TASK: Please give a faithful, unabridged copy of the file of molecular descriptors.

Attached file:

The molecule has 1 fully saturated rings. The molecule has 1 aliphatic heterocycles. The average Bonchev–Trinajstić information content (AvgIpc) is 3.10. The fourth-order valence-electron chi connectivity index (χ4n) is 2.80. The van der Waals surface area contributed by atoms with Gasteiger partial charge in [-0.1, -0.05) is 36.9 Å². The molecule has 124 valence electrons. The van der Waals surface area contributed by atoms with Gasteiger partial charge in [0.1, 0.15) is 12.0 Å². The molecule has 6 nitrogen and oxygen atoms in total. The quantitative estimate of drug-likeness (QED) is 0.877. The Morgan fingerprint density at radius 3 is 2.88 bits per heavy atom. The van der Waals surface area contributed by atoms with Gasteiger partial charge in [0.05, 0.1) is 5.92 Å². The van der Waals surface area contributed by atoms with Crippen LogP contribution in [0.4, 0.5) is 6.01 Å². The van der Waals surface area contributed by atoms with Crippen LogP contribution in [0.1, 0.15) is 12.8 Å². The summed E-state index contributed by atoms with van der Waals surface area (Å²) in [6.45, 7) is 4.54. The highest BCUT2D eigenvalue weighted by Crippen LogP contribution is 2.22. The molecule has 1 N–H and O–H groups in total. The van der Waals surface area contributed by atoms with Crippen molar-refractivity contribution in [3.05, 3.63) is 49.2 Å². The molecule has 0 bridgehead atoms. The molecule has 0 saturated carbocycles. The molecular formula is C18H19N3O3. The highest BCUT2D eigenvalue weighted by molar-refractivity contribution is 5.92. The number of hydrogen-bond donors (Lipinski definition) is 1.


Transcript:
The molecule has 1 fully saturated rings. The molecule has 1 aliphatic heterocycles. The average Bonchev–Trinajstić information content (AvgIpc) is 3.10. The fourth-order valence-electron chi connectivity index (χ4n) is 2.80. The van der Waals surface area contributed by atoms with Gasteiger partial charge in [-0.1, -0.05) is 36.9 Å². The molecule has 124 valence electrons. The van der Waals surface area contributed by atoms with Gasteiger partial charge in [0.1, 0.15) is 12.0 Å². The molecule has 6 nitrogen and oxygen atoms in total. The quantitative estimate of drug-likeness (QED) is 0.877. The Morgan fingerprint density at radius 3 is 2.88 bits per heavy atom. The van der Waals surface area contributed by atoms with Gasteiger partial charge in [0.05, 0.1) is 5.92 Å². The van der Waals surface area contributed by atoms with Crippen LogP contribution in [0.4, 0.5) is 6.01 Å². The van der Waals surface area contributed by atoms with Crippen LogP contribution in [0.1, 0.15) is 12.8 Å². The summed E-state index contributed by atoms with van der Waals surface area (Å²) in [6.45, 7) is 4.54. The highest BCUT2D eigenvalue weighted by Crippen LogP contribution is 2.22. The molecule has 1 N–H and O–H groups in total. The van der Waals surface area contributed by atoms with Crippen molar-refractivity contribution in [3.05, 3.63) is 49.2 Å². The molecule has 0 bridgehead atoms. The molecule has 0 saturated carbocycles. The molecular formula is C18H19N3O3. The highest BCUT2D eigenvalue weighted by molar-refractivity contribution is 5.92. The number of hydrogen-bond donors (Lipinski definition) is 1.